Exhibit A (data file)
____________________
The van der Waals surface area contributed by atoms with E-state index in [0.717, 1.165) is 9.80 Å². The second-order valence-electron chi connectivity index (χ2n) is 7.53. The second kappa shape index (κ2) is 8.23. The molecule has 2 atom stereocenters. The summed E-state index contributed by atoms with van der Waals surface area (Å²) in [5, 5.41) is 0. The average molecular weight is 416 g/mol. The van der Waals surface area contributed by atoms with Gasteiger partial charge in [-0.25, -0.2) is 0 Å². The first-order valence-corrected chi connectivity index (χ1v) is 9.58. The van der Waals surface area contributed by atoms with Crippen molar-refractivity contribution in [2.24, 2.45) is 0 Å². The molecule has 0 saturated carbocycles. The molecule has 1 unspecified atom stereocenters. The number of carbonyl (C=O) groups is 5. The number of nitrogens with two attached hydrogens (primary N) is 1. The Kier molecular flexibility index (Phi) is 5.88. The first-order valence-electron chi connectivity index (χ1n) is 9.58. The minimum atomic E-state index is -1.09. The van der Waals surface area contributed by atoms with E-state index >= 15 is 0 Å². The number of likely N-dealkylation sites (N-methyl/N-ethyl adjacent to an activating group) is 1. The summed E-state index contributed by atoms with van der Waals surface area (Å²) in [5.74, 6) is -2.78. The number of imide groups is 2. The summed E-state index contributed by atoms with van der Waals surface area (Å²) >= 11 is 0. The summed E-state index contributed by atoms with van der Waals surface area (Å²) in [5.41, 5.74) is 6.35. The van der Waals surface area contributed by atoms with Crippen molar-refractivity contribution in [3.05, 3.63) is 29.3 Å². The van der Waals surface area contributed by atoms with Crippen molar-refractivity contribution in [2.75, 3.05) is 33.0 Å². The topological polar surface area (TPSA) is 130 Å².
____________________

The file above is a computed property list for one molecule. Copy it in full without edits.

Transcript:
The van der Waals surface area contributed by atoms with E-state index in [0.717, 1.165) is 9.80 Å². The second-order valence-electron chi connectivity index (χ2n) is 7.53. The second kappa shape index (κ2) is 8.23. The molecule has 2 atom stereocenters. The summed E-state index contributed by atoms with van der Waals surface area (Å²) in [5, 5.41) is 0. The average molecular weight is 416 g/mol. The van der Waals surface area contributed by atoms with Gasteiger partial charge in [-0.25, -0.2) is 0 Å². The first-order valence-corrected chi connectivity index (χ1v) is 9.58. The van der Waals surface area contributed by atoms with Crippen molar-refractivity contribution in [2.24, 2.45) is 0 Å². The molecule has 0 saturated carbocycles. The molecule has 1 unspecified atom stereocenters. The number of carbonyl (C=O) groups is 5. The number of nitrogens with two attached hydrogens (primary N) is 1. The Kier molecular flexibility index (Phi) is 5.88. The first-order valence-electron chi connectivity index (χ1n) is 9.58. The minimum atomic E-state index is -1.09. The van der Waals surface area contributed by atoms with E-state index >= 15 is 0 Å². The number of likely N-dealkylation sites (N-methyl/N-ethyl adjacent to an activating group) is 1. The summed E-state index contributed by atoms with van der Waals surface area (Å²) in [5.74, 6) is -2.78. The number of imide groups is 2. The summed E-state index contributed by atoms with van der Waals surface area (Å²) >= 11 is 0. The summed E-state index contributed by atoms with van der Waals surface area (Å²) in [5.41, 5.74) is 6.35. The van der Waals surface area contributed by atoms with Crippen molar-refractivity contribution in [3.05, 3.63) is 29.3 Å². The van der Waals surface area contributed by atoms with Crippen molar-refractivity contribution in [2.75, 3.05) is 33.0 Å². The topological polar surface area (TPSA) is 130 Å².